PACIE-Lodestone Workshop

International Group Leadership and Program Management

Monday, April 9, 2018
9:00am - 5:00pm
University of Pittsburgh (Pittsburgh campus)
$245 for PACIE members; $270 for non-members (lunch included)

Deadline to register: 9 March 2018

PACIE is offering this one-day Lodestone Safety International workshop for study abroad faculty and administrators.

Leading international programs calls for additional roles and skill sets than those typically exercised faculty and staff. Additionally, program leaders and their students will be in circumstances qualitatively different from the typical day on campus. This training will look at the process aspects of international programming. Specifically, we’ll look at setting tone, goals and expectations. We’ll discuss how to structure orientations and how to talk about the rules. We’ll work scenarios regarding “misbehavior” and mental health issues.

Goals of this workshop:

  • To provide an overview of the group dynamics characteristic of international programming (differentiating between higher education groups and secondary schools)
  • To identify common group management pitfalls for program leaders
  • To provide tools to assist faculty with establishing their roles, tone setting, expectation setting and creating successful orientation processes
  • To identify strategies for working through individual and group challenges
  • To explore common issues for working with co-leaders, partners and providers

Informative presentations and case studies will be interspersed with group exercises to best capture the collective wisdom of the participants. Presentation content will be supplemented by a Lodestone Safety International readings packet.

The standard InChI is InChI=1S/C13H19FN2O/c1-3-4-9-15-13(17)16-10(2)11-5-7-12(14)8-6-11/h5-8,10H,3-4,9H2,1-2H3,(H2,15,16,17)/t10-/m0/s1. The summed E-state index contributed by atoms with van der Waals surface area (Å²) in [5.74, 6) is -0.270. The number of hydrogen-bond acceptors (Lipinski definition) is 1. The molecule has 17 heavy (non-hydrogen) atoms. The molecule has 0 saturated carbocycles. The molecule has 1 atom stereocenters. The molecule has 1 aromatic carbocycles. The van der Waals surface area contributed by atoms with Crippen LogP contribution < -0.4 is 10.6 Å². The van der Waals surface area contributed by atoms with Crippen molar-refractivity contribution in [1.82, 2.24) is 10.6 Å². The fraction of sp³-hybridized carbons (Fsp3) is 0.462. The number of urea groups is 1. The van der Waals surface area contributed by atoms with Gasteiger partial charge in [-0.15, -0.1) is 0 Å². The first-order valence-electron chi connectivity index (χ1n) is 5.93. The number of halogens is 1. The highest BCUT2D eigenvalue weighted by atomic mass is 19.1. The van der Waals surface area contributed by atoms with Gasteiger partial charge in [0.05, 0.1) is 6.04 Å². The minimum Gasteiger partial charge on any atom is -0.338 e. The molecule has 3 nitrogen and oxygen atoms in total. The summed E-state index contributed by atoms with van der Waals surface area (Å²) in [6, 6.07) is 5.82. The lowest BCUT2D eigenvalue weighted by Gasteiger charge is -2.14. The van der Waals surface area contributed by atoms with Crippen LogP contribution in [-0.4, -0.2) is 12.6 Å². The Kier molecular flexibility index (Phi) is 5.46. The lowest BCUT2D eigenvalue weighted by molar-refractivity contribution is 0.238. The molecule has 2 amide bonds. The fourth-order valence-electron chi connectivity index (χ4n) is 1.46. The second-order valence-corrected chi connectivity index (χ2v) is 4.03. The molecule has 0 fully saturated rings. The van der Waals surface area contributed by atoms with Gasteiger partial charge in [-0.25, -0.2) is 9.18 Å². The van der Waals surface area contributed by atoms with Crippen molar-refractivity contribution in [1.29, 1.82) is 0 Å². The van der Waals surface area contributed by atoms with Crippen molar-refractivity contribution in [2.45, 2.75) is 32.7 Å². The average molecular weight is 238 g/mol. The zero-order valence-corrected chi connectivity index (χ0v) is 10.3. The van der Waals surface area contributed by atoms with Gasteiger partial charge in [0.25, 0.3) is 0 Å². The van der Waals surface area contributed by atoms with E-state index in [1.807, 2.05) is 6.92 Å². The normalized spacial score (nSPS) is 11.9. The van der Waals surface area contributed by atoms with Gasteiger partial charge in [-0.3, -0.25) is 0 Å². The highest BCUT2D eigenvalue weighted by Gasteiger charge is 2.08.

• 9:00am - Introductions, Goals, etc.
  • 9:15am -  Case Study Scenarios and Discussion
    • What is the problem(s)?
    • How might this have been prevented on the front end?
    • What are you going to do now?
  • 9:45am -  Leadership for What? General Concepts in Trip Leading (presentation)
    • What is the problem?
    • Group Dynamics (Mission, GRPI Model, Tuckman’s Stages, Petzoldt’s Expeditionary Behavior, task vs. process, common pitfalls and strategies, etc.)
  • 10:15am -  Scenarios 1 – Group “Misbehavior”
    • Testing boundaries, rule breaking, group dysfunction, lack of mission buy-in
  • 11:00am - Break
  • 11:15am - Scenarios 2 – Individual “Misbehavior”
    • Sexual misconduct, alcohol, rule breaking, poor group interaction, poor self-care, poor interaction with local culture, moderate mental health issues
  • 12:00pm - “Misbehavior”, Choice Theory and Additional Strategies (presentation)
    • A practical model for working with “misbehavior”; disciplinary approaches; student support strategies (including Emotional First Aid); navigating individual misbehavior in a group context. Responding to group misbehavior as a pedagogical tool.
  • 12:30pm - Lunch
  • 1:30pm -  Create an Orientation Process (Exercise)
  • 1:45pm -  The Orientation Process: What Works, What Doesn’t (debrief & presentation)
    • Goals of orientation: Establish mission, establish leader’s role, setting expectations, tone setting, building relationship, establishing group norms.
    • Tools and tricks of the trade for achieving orientation goals.
  • 2:30pm -  Scenarios 3 - Working with Co-Leaders (debrief & discussion)
  • 3:15pm -  Case Studies - Working with Partners and Providers (presentation & discussion)
  • 4:00pm -  Wrap Up

Presenter Bill Frederick is the founder of Lodestone Safety International, a training and consulting company specializing in health, safety and security for educational organizations operating abroad. Prior to that he served as the Director of Safety at the School for Field Studies for 8 years and served with Outward Bound for 16 years. Bill was chair for the Forum on Education Abroad’s pilot incident database and served for 3 years as co chair for the Forum Standards Institute: Beyond the Basics of Health, Safety and Security. As a faculty committee member for Wilderness Medical Associates, Bill designed the travel med first aid course for Habitat for Humanity International and has taught extensively overseas. He has led numerous international safety reviews and has provided risk management training and program development for over 50 higher education institutions. He holds a B.A from the University of Colorado, an M.Ed from Harvard University and a CTH from the International Society of Travel Medicine.

Questions? Contact Christina Good at